Would You consider growing Fiano etc?
No. Only because I think it's very important to be a specialist and, and for people to associate what you do. And, to clearly understand what you're good at. And I think there's some wonderful, you know, Italian varieties grown in Mclaren Vale by certain producers. And I think if everybody is all doing the same thing or you also do lots of different things it becomes very hard for people to understand, you know, what you do. So we've kind of kept it very focused around the Southern Rhone varietals. We want to keep it really simple for, for the people that follow Yangarra and they, they know exactly kind of what we are about.
Right. Well, you guys are actually the first in Australia to commercially plant Grenache Blanc. I mean, how did you guys do it and you know, what spurred it on?
Well, I wouldn't say we were necessarily the first, we were one of the first. We've been working, we were trying to be the first, well, we actually started well before we actually planted it to bring in some of those Southern Rhone varieties. The quarantine process of bringing in new grape vines is very slow. And we're very fortunate that a local nursery in the Barossa valley were able to bring in some of the Southern Rhone varieties for us that have never, not in recent years ever been in Australia. I'm trying to think our first release was 2018, and so we probably, our fifth plantings maybe started in 2014. So you know, vineyards are a long slow process. but what we have done, and as far as I'm aware, we are the kind of, the first producer to kind of produce a full Southern Rhone blend using the majority of the, the Southern Rhone or Chateauneuf-du-pape varieties. So Grenache Blanc, Picpoul (Noir), Clairette, Bourboulenc and Roussanne. And so we are very proud of that. We think these varieties are very well suited to our region. They ripen quite late. So they're actually, ripening in the cooler part of the ripening season. And so far, we've, we've had a few vintages of it now, and where they're, they're really proving to be very popular.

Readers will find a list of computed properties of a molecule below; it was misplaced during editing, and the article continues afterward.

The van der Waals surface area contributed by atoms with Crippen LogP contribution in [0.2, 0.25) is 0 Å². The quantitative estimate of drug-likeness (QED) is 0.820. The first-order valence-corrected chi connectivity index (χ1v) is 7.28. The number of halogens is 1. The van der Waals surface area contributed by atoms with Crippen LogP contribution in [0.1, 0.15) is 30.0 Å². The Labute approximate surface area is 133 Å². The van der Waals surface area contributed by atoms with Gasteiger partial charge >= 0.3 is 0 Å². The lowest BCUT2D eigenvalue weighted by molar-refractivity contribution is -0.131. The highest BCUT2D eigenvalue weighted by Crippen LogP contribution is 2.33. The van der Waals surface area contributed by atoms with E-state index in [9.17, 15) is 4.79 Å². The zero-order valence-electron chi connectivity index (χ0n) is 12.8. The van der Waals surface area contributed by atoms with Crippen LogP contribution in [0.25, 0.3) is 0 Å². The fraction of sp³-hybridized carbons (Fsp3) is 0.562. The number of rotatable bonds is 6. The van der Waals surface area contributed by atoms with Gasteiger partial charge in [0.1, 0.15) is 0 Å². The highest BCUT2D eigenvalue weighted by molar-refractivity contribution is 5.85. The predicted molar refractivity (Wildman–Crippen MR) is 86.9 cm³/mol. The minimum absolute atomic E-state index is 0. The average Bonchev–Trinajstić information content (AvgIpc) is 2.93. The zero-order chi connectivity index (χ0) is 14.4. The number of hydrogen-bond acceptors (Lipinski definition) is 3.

Well, I just want to touch a little bit about biodynamic farming, you know, in recent years, it's come up a lot. For our listeners who don't know what that is. Can you briefly explain what exactly is biodynamic farming?